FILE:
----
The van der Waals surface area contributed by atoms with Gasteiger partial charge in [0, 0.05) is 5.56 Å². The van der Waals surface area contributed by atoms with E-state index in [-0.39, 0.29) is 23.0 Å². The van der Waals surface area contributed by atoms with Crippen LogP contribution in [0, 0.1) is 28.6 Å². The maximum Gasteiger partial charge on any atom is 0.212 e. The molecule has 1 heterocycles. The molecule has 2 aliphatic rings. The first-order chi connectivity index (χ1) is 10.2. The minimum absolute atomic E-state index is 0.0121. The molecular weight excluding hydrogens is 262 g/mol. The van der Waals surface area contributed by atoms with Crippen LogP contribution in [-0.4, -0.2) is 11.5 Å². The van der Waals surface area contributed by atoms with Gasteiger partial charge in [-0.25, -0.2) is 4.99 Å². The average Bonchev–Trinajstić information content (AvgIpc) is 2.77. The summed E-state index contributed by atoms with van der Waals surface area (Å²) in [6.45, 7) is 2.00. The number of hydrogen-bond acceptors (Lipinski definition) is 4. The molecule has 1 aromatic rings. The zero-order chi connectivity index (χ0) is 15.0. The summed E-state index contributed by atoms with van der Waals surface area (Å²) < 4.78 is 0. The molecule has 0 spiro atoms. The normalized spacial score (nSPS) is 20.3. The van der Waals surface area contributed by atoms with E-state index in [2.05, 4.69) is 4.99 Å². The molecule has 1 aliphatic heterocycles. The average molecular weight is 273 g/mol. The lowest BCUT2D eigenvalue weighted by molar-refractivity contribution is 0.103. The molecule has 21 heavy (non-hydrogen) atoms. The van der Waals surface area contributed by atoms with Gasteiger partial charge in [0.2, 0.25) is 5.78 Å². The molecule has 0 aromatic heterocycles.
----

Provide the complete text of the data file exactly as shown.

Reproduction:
The van der Waals surface area contributed by atoms with Gasteiger partial charge in [0, 0.05) is 5.56 Å². The van der Waals surface area contributed by atoms with E-state index in [-0.39, 0.29) is 23.0 Å². The van der Waals surface area contributed by atoms with Crippen LogP contribution in [0, 0.1) is 28.6 Å². The maximum Gasteiger partial charge on any atom is 0.212 e. The molecule has 1 heterocycles. The molecule has 2 aliphatic rings. The first-order chi connectivity index (χ1) is 10.2. The minimum absolute atomic E-state index is 0.0121. The molecular weight excluding hydrogens is 262 g/mol. The van der Waals surface area contributed by atoms with Crippen LogP contribution in [-0.4, -0.2) is 11.5 Å². The van der Waals surface area contributed by atoms with Gasteiger partial charge in [-0.25, -0.2) is 4.99 Å². The average Bonchev–Trinajstić information content (AvgIpc) is 2.77. The summed E-state index contributed by atoms with van der Waals surface area (Å²) in [6.45, 7) is 2.00. The number of hydrogen-bond acceptors (Lipinski definition) is 4. The molecule has 1 aromatic rings. The zero-order chi connectivity index (χ0) is 15.0. The summed E-state index contributed by atoms with van der Waals surface area (Å²) < 4.78 is 0. The molecule has 0 spiro atoms. The normalized spacial score (nSPS) is 20.3. The van der Waals surface area contributed by atoms with E-state index in [2.05, 4.69) is 4.99 Å². The molecule has 1 aliphatic heterocycles. The average molecular weight is 273 g/mol. The lowest BCUT2D eigenvalue weighted by molar-refractivity contribution is 0.103. The molecule has 21 heavy (non-hydrogen) atoms. The van der Waals surface area contributed by atoms with Gasteiger partial charge in [0.2, 0.25) is 5.78 Å². The molecule has 0 aromatic heterocycles.